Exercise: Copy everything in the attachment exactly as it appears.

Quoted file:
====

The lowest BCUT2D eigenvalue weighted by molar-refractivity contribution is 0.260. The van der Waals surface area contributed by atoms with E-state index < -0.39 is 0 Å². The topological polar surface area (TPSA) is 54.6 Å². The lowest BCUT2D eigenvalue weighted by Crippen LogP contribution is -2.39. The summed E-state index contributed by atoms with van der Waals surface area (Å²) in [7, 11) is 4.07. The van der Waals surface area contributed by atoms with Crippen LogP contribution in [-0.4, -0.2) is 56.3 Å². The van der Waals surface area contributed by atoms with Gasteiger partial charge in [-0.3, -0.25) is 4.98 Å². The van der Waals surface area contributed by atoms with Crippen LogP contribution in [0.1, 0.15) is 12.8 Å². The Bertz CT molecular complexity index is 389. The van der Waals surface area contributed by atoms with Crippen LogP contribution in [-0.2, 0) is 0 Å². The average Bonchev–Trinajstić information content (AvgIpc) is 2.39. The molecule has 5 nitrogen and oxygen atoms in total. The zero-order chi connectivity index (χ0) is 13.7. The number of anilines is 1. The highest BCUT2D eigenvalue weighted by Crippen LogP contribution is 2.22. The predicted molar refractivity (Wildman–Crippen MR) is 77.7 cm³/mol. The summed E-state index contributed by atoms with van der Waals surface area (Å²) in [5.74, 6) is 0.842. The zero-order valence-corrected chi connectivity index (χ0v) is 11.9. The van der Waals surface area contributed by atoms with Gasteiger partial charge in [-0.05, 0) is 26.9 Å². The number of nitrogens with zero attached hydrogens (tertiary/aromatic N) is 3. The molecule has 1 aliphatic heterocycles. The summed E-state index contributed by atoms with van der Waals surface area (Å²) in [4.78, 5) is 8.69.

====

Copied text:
The lowest BCUT2D eigenvalue weighted by molar-refractivity contribution is 0.260. The van der Waals surface area contributed by atoms with E-state index < -0.39 is 0 Å². The topological polar surface area (TPSA) is 54.6 Å². The lowest BCUT2D eigenvalue weighted by Crippen LogP contribution is -2.39. The summed E-state index contributed by atoms with van der Waals surface area (Å²) in [7, 11) is 4.07. The van der Waals surface area contributed by atoms with Crippen LogP contribution in [-0.4, -0.2) is 56.3 Å². The van der Waals surface area contributed by atoms with Gasteiger partial charge in [-0.3, -0.25) is 4.98 Å². The van der Waals surface area contributed by atoms with Crippen LogP contribution in [0.1, 0.15) is 12.8 Å². The Bertz CT molecular complexity index is 389. The van der Waals surface area contributed by atoms with Crippen LogP contribution in [-0.2, 0) is 0 Å². The average Bonchev–Trinajstić information content (AvgIpc) is 2.39. The molecule has 5 nitrogen and oxygen atoms in total. The zero-order chi connectivity index (χ0) is 13.7. The number of anilines is 1. The highest BCUT2D eigenvalue weighted by Crippen LogP contribution is 2.22. The predicted molar refractivity (Wildman–Crippen MR) is 77.7 cm³/mol. The summed E-state index contributed by atoms with van der Waals surface area (Å²) in [5.74, 6) is 0.842. The zero-order valence-corrected chi connectivity index (χ0v) is 11.9. The van der Waals surface area contributed by atoms with Gasteiger partial charge in [-0.05, 0) is 26.9 Å². The number of nitrogens with zero attached hydrogens (tertiary/aromatic N) is 3. The molecule has 1 aliphatic heterocycles. The summed E-state index contributed by atoms with van der Waals surface area (Å²) in [4.78, 5) is 8.69.